The member mischaracterises many of those whom he quotes. I said at the outset that I would come on to this point and I will do so: I do not think that it is acceptable—and it is utterly incredible that the Scottish Tories suggest that it is—that our country should be in the position of having to choose between catastrophe and disaster. A direct answer to the question is, no—we will not choose disaster in order to avert catastrophe.
The approach of the UK Government is unforgivably reckless. No deal should be ruled out definitively—not just at the end of March but period. Today, from Edinburgh and Cardiff, we demand that it is.
However—and this brings me to Adam Tomkins’s point and to the second purpose of today’s motion—the UK Government must not use the threat of no deal to blackmail the UK Parliament into voting for its current bad deal, and in that it must not be aided and abetted by the Scottish Tories.
The response to the rejection of the Prime Minister’s deal so far has been characterised by delays, denials, dissembling and, most recently, desperate attempts at bribery. Ministers have wasted months pretending that significant changes to the Northern Ireland backstop are possible, despite all the evidence to the contrary. Surely, it would be much better to face up to the fact that the Prime Minister’s deal is unpopular because it is a thoroughly bad deal—a bad deal for the whole of the UK and, certainly, a bad deal for Scotland.
For the benefit of the Scottish Tories, I will spell out why it is a bad deal. It would take us out of the European Union, against our democratic wishes, and out of the single market and the customs union, against all our economic interests; and it provides no clarity whatsoever on what our long-term future relationship with the EU will look like. In effect, the UK Parliament is being asked to approve a blindfold Brexit, which is completely and utterly unacceptable. [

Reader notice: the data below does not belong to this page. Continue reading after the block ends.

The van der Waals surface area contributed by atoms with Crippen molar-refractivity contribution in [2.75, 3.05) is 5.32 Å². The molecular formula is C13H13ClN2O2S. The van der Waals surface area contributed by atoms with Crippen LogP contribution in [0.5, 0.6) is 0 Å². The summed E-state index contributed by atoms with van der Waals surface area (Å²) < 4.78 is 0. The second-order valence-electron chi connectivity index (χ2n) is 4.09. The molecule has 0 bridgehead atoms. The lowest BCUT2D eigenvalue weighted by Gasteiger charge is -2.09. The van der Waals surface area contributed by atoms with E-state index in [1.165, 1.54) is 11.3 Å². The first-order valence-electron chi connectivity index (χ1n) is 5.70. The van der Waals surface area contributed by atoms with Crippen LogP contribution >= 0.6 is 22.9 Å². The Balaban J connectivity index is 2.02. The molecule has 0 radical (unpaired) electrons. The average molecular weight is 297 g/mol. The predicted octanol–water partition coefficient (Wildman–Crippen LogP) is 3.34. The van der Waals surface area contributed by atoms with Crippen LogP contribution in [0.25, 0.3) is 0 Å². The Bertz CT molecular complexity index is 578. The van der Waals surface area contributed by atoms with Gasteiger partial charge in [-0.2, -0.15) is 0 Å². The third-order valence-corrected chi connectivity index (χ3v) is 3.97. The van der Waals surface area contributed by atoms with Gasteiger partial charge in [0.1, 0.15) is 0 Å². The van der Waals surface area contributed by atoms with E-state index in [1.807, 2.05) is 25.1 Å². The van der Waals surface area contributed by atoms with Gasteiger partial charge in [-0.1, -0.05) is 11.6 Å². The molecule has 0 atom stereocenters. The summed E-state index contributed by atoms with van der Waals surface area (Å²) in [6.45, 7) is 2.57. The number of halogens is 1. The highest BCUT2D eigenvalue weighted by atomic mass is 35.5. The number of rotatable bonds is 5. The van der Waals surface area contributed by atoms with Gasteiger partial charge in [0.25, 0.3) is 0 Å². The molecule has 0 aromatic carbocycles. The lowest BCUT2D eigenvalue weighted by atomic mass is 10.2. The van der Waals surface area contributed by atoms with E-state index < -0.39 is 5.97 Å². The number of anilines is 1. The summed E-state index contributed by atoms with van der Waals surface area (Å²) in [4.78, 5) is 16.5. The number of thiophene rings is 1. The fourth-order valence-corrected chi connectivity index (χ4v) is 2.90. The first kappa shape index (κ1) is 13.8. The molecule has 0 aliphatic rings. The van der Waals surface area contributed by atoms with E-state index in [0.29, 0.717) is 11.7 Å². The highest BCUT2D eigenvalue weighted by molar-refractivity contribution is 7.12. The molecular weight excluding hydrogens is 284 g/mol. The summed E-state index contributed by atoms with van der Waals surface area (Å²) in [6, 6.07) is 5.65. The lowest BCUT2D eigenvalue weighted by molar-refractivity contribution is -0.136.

.] Adam Tomkins is saying that we have a document that is 500-odd pages long, but that is the withdrawal agreement; the political declaration, which is what is meant to set out the future relationship, is five or seven pages long. To the extent that any direction of travel can be discerned from those few pages, the declaration points to a long-term social and economic disaster for Scotland. The red lines that the Prime Minister has drawn mean that we are heading towards a Canada-style deal at best.
I want to focus on what that means. The Scottish Government estimates that it could lead to a fall in national income of £1,600 per person by 2030 compared with EU membership. Our services sector, which makes up three quarters of our total economy, will be particularly badly hit. Being taken out of the customs union and pursuing an independent trade policy will also make the UK vulnerable to the trade priorities of Donald Trump. When the United States Government’s negotiating priorities were published at the end of last week, it was absolutely no surprise to hear about fears that Scottish and UK markets could be opened to chlorine-washed chicken and hormone-fed beef.
Of course, in addition, part and parcel of the approach that is taken in the Prime Minister’s deal is the ending of freedom of movement. Combined with the Tories’ despicable hostile environment policy, that could lead to a fall in the number of people working in Scotland and paying tax here. The national health service and social care will pay a particularly heavy price if EU nationals are deterred from working here.
In short, the deal that is on the table—the disaster that the Scottish Tories think we should accept to avert catastrophe—guarantees us more years of uncertainty, during which Scotland’s interests would be at the mercy of a vicious and seemingly never-ending Tory civil war on Europe, in which currently—I am afraid to say—the extreme Brexiteers appear to be in the ascendancy. It could open up our markets to US products that, for very good reasons, are currently banned and it would damage our economy, our living standards and our NHS.
For all those reasons and many, many more, the Prime Minister’s deal would be disastrous and it must be rejected by the House of Commons.